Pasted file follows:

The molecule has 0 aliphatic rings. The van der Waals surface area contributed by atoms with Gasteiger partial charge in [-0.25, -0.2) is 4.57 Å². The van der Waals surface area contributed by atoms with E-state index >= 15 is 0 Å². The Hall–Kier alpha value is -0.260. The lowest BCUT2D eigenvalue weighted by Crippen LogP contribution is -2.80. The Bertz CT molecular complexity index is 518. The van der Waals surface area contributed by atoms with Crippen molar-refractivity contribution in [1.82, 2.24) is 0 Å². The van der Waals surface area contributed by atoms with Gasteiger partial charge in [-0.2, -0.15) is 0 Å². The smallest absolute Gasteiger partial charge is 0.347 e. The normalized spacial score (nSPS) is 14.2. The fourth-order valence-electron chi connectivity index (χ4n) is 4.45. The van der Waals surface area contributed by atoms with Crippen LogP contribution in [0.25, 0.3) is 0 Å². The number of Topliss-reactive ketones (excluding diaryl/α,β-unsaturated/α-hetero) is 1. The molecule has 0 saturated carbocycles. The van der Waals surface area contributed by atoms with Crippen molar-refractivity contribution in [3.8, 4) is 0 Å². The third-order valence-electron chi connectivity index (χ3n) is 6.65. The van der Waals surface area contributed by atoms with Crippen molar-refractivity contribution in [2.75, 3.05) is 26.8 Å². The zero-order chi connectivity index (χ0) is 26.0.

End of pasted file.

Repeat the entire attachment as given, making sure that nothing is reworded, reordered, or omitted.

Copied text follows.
The molecule has 0 aliphatic rings. The van der Waals surface area contributed by atoms with Gasteiger partial charge in [-0.25, -0.2) is 4.57 Å². The van der Waals surface area contributed by atoms with E-state index >= 15 is 0 Å². The Hall–Kier alpha value is -0.260. The lowest BCUT2D eigenvalue weighted by Crippen LogP contribution is -2.80. The Bertz CT molecular complexity index is 518. The van der Waals surface area contributed by atoms with Crippen molar-refractivity contribution in [1.82, 2.24) is 0 Å². The van der Waals surface area contributed by atoms with Gasteiger partial charge in [-0.2, -0.15) is 0 Å². The smallest absolute Gasteiger partial charge is 0.347 e. The normalized spacial score (nSPS) is 14.2. The fourth-order valence-electron chi connectivity index (χ4n) is 4.45. The van der Waals surface area contributed by atoms with Crippen LogP contribution in [0.25, 0.3) is 0 Å². The number of Topliss-reactive ketones (excluding diaryl/α,β-unsaturated/α-hetero) is 1. The molecule has 0 saturated carbocycles. The van der Waals surface area contributed by atoms with Crippen molar-refractivity contribution in [3.8, 4) is 0 Å². The third-order valence-electron chi connectivity index (χ3n) is 6.65. The van der Waals surface area contributed by atoms with Crippen molar-refractivity contribution in [2.75, 3.05) is 26.8 Å². The zero-order chi connectivity index (χ0) is 26.0.